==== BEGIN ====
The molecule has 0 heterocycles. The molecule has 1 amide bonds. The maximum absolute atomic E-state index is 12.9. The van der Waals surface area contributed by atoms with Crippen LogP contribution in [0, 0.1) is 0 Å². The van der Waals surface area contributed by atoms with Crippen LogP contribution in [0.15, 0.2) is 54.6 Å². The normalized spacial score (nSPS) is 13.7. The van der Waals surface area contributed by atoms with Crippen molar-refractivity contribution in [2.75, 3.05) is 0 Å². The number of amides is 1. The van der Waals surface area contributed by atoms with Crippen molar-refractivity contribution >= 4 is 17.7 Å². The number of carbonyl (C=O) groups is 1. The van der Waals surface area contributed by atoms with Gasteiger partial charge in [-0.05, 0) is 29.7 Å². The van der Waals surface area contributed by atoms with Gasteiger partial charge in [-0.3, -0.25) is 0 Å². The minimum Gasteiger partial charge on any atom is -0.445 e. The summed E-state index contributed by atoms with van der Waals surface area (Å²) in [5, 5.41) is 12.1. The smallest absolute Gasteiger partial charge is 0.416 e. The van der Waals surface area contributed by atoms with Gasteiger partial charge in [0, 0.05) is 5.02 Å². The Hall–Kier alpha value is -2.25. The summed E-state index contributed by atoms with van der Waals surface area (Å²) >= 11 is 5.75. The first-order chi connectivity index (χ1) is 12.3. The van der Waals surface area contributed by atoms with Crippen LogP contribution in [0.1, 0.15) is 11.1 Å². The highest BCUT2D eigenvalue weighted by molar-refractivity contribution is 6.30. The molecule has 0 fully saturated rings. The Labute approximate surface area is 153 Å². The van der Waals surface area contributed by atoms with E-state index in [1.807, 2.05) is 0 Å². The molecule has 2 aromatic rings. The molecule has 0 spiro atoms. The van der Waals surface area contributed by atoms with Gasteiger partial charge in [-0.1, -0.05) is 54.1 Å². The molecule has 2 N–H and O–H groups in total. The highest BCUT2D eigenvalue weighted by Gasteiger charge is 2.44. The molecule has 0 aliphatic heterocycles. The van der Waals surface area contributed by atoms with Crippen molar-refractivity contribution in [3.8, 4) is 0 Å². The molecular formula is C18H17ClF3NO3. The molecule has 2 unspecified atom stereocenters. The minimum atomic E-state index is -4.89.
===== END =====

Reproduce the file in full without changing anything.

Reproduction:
The molecule has 0 heterocycles. The molecule has 1 amide bonds. The maximum absolute atomic E-state index is 12.9. The van der Waals surface area contributed by atoms with Crippen LogP contribution in [0, 0.1) is 0 Å². The van der Waals surface area contributed by atoms with Crippen LogP contribution in [0.15, 0.2) is 54.6 Å². The normalized spacial score (nSPS) is 13.7. The van der Waals surface area contributed by atoms with Crippen molar-refractivity contribution in [2.75, 3.05) is 0 Å². The number of amides is 1. The van der Waals surface area contributed by atoms with Crippen molar-refractivity contribution >= 4 is 17.7 Å². The number of carbonyl (C=O) groups is 1. The van der Waals surface area contributed by atoms with Gasteiger partial charge in [-0.05, 0) is 29.7 Å². The van der Waals surface area contributed by atoms with Gasteiger partial charge in [-0.3, -0.25) is 0 Å². The minimum Gasteiger partial charge on any atom is -0.445 e. The summed E-state index contributed by atoms with van der Waals surface area (Å²) in [5, 5.41) is 12.1. The smallest absolute Gasteiger partial charge is 0.416 e. The van der Waals surface area contributed by atoms with Gasteiger partial charge in [0, 0.05) is 5.02 Å². The Hall–Kier alpha value is -2.25. The summed E-state index contributed by atoms with van der Waals surface area (Å²) >= 11 is 5.75. The first-order chi connectivity index (χ1) is 12.3. The van der Waals surface area contributed by atoms with Crippen LogP contribution in [0.1, 0.15) is 11.1 Å². The highest BCUT2D eigenvalue weighted by molar-refractivity contribution is 6.30. The molecule has 0 fully saturated rings. The Labute approximate surface area is 153 Å². The van der Waals surface area contributed by atoms with E-state index in [1.807, 2.05) is 0 Å². The molecule has 2 aromatic rings. The molecule has 0 spiro atoms. The van der Waals surface area contributed by atoms with Gasteiger partial charge in [-0.1, -0.05) is 54.1 Å². The molecule has 2 N–H and O–H groups in total. The highest BCUT2D eigenvalue weighted by Gasteiger charge is 2.44. The molecule has 0 aliphatic heterocycles. The van der Waals surface area contributed by atoms with Crippen molar-refractivity contribution in [3.8, 4) is 0 Å². The molecular formula is C18H17ClF3NO3. The molecule has 2 unspecified atom stereocenters. The minimum atomic E-state index is -4.89.